Relevance of the Eucharistic Liturgy to Understanding the Written Gospels
Aug 29, 2023

Relevance of the Eucharistic Liturgy to Understanding the Written Gospels

The Eucharist—being the risen Lord made really, truly, and substantially present in our midst—is the New Covenant. It is the memorialized and institutionalized moment in which Jesus made the New Covenant in his body and blood: “the blood of the [new] covenant” (Matthew 26:28; also Luke 22:20). The Eucharistic liturgy is where Jesus purposefully planned and institutionalized his real, true, and substantial presence from heaven to accompany and nourish (cf. Ephesians 5:29-32) the souls of the baptized after his bodily Ascension. Along with the oral announcement, the New Covenant was originally communicated ritually and liturgically and only secondarily became a written proclamation as well. The New Covenant writings—or “New Testament” writings as commonly called today—are therefore only properly understood, made relevant, and contextualized by the institutionalized ritual and memorial which Christ left with the Apostles. If one gets wrong the meaning of that ritual, he distorts the whole context of the written New Testament.

The Eucharist in Scripture

In the Eucharistic liturgy (cf. Revelation 21:22), which Jesus established to be maintained by the Apostolic succession (cf. Revelation 21:14; Matthew 16:19; 18:18), Jesus gives himself to be received for eternal life under the appearance of bread and wine (Matthew 26:26-28; John 6:52-58) for all the baptized. In the divine liturgy which Jesus institutionalized, separation of the bread [which becomes participation in Jesus’ risen body] and the wine [which becomes participation in Jesus’ risen blood] manifests the lamb of God that was slain (Revelation 5:6; 1 Corinthians 5:7-8; 11:26) “for the forgiveness of [daily/venial] sins” (Matthew 26:28; cf. Exodus 29:38-41; John 1:29). Separation of body from blood shows a sacrificial death which is being made available for participation and personal benefit: “Christ our paschal lamb has been sacrificed, therefore let us partake in the [ritual] festival” (1 Corinthians 5:7b-8a). Christ reigns bodily in heaven without suffering during the earthly memorial and festival, while truly extending his heavenly presence through the veils (cf. Hebrews 10:19-20) of bread and wine:

“In that day you will know that I am in my Father and you in me, and I in you” (John 14:20)…“we will come to you and make our home with you” (John 14:23; cf. Revelation 21:22-23). From heaven, Jesus uses the Eucharistic liturgy to communicate “eternal life” (cf. 1 John 1:3) from him as a “life-giving Spirit” (1 Corinthians 15:45; John 6:62-63) and to develop the vital union begun in baptism. Spoken at the Last Supper, John 14-17 is an explanation of what Jesus accomplishes in the Eucharistic liturgy even before it is fully realized in the permanence of heaven, and completed in our earthly lives. Revelation 21-22 reveals the Eucharistic liturgy to be the New Jerusalem coming down out of heaven (cf. Hebrews 12:18-24), by bringing the Lamb of God (cf. Revelation 14:1-5) into our midst, who gathers us and “takes us to himself, so that where he is we also may be” (John 14:3).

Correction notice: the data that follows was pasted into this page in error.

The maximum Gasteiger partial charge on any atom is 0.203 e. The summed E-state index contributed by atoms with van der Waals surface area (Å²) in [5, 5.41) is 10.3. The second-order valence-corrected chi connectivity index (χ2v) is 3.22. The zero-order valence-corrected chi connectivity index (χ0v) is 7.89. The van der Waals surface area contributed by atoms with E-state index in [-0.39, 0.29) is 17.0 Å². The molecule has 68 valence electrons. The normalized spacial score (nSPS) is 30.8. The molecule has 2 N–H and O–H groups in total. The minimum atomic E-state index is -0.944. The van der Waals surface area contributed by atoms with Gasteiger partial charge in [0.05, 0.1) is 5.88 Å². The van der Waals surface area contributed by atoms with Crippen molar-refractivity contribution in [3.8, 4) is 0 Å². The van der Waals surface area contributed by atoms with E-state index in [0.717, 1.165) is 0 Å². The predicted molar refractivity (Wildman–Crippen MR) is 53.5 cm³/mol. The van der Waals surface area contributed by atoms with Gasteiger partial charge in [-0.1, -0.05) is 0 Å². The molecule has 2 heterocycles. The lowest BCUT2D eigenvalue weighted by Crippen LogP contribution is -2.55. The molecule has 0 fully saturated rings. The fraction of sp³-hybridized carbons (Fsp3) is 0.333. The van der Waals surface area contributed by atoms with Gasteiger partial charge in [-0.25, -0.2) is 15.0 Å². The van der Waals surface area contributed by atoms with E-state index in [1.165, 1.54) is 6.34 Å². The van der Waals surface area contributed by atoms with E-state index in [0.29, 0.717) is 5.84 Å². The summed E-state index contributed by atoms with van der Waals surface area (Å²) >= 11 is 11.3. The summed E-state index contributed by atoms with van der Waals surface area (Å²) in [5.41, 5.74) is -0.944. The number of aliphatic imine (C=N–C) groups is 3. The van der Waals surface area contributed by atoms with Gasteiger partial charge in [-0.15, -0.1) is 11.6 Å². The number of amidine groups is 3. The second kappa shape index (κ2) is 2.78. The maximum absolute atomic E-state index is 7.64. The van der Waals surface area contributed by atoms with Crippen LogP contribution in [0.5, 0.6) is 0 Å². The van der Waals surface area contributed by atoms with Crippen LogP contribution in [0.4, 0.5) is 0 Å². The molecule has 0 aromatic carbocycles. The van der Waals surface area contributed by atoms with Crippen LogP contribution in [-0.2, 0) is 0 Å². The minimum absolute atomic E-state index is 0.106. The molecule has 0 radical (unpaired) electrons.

The Eucharistic liturgy—which Jesus initiated in the Upper Room the night before he died and so began the offering of his earthly body and human will (cf. Hebrews 10:9-10; Matthew 26:26-28)—was the beginning of his final self-offering that was completed on the Cross. The institution of the New Covenant is inseparable from the witness to Jesus’ suffering, death, and resurrection which is now contextualized and explained by the Gospels. Thus, the written Gospels, just like all other sacraments, are dependent upon the liturgical institution of Jesus’ body and blood (the New Covenant) and are at the service of witness to that institution upon which they depend and in order to communicate eternal life. Thus, the liturgy is the interpretive key to all authoritative proclamation of the good news (cf. John 3:16), and the written Gospels are secondary to (or “dependent on”) the liturgy’s primary proclamation that Jesus is the Son of God, who became Man, “so that man might become God” (St. Athanasius, CCC #460) according to grace; especially through the means Christ established liturgically: baptism for entrance into Holy Communion (cf. Hebrews 10:19-20) and sharing God’s “eternal life” (John 6:54).

Liturgy’s Life-Giving Principle

The only reason to consume the veiled body and blood of Christ in the liturgy is to receive “eternal life” from Jesus the “life-giving Spirit” (1 Corinthians 15:45) whose human flesh is now totally subject to his divine nature and his divine nature fully available through his human flesh and blood. “It is the Spirit that gives life, the flesh is of no avail” (John 6:63). Through Christ’s resurrection, the Eucharist is the life-giving and indestructible flesh and blood of God eternal and thus called by Paul “a life-giving Spirit” (1 Corinthians 15:45). Because of his indestructibility in the Resurrection, Christ is consuming and integrating us into divinity, “swallowing us in [divine] life” (cf. 2 Corinthians 5:4), in our reception of him at Holy Communion. This mystery and its power are only accessible through faith given from above, the infused supernatural virtue by which God is at work within our freedom “to will and to work” (Philippians 2:13) for our renewal in Christ Jesus (cf. Romans 12:1-2). This is our entrance into the Holy of Holies, Jesus Christ, seated at the right hand of the Father.

In the Incarnation, Jesus’ body had always been subject to his divine nature, but to accomplish his mission as the “last Adam” (1 Corinthians 15:45) and Messiah, the inherent grace of indestructibility was originally withheld (like in ‘sinful flesh’ cf. Romans 8:3) so he could experience our sufferings (cf. Philippians 2:5-8; Hebrews 5:8-10). Upon accomplishing his divine mission to bring a human will into the fulness of the Divine Will (cf. Hebrews 10:9-10), his humanity was allowed again to possess bodily indestructibility or immortality in Jesus’ resurrection from his perfect sacrifice. The sacrifice was perfect, not only because of Christ’s innocence and purity, but because a human can give no more of an “Amen” or “Yes” (cf. 2 Corinthians 1:19) to God in his human will than to the point of death after already enduring much torture. In Jesus’ true and total human surrender to God the Father (the obedience of love for the truth), indestructibility permeated his bodily life because of his great obedience of love (cf. Philippians 2:9-11) unto death. Death was “swallowed up in victory” (1 Corinthians 15:54) and that victory is now communicated through Jesus’ glorified body primarily in the Sacraments.